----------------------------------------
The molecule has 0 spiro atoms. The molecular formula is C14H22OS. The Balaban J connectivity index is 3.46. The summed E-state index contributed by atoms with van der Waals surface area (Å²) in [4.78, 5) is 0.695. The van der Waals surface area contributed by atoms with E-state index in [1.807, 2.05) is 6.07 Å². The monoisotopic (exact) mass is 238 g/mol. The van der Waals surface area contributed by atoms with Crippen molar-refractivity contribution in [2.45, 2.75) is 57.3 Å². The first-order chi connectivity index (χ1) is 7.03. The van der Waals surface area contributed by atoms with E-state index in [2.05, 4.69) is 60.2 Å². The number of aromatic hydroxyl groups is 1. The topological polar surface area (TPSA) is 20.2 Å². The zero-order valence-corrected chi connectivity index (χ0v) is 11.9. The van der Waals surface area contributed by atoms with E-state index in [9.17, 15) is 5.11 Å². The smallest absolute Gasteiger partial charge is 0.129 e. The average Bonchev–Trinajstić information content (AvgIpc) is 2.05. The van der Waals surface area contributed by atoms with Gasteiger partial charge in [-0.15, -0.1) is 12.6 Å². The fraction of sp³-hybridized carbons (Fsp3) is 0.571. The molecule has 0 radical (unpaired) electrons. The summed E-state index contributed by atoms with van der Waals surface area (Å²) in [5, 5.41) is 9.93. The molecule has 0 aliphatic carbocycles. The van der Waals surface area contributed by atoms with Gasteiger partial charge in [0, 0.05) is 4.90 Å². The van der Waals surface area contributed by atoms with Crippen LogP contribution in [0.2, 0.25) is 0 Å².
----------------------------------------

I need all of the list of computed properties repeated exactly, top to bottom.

The molecule has 0 spiro atoms. The molecular formula is C14H22OS. The Balaban J connectivity index is 3.46. The summed E-state index contributed by atoms with van der Waals surface area (Å²) in [4.78, 5) is 0.695. The van der Waals surface area contributed by atoms with E-state index in [1.807, 2.05) is 6.07 Å². The monoisotopic (exact) mass is 238 g/mol. The van der Waals surface area contributed by atoms with Crippen molar-refractivity contribution in [2.45, 2.75) is 57.3 Å². The first-order chi connectivity index (χ1) is 7.03. The van der Waals surface area contributed by atoms with E-state index in [2.05, 4.69) is 60.2 Å². The number of aromatic hydroxyl groups is 1. The topological polar surface area (TPSA) is 20.2 Å². The zero-order valence-corrected chi connectivity index (χ0v) is 11.9. The van der Waals surface area contributed by atoms with E-state index in [9.17, 15) is 5.11 Å². The smallest absolute Gasteiger partial charge is 0.129 e. The average Bonchev–Trinajstić information content (AvgIpc) is 2.05. The van der Waals surface area contributed by atoms with Gasteiger partial charge in [-0.15, -0.1) is 12.6 Å². The fraction of sp³-hybridized carbons (Fsp3) is 0.571. The molecule has 0 radical (unpaired) electrons. The summed E-state index contributed by atoms with van der Waals surface area (Å²) in [5, 5.41) is 9.93. The molecule has 0 aliphatic carbocycles. The van der Waals surface area contributed by atoms with Gasteiger partial charge in [0, 0.05) is 4.90 Å². The van der Waals surface area contributed by atoms with Crippen LogP contribution in [0.2, 0.25) is 0 Å².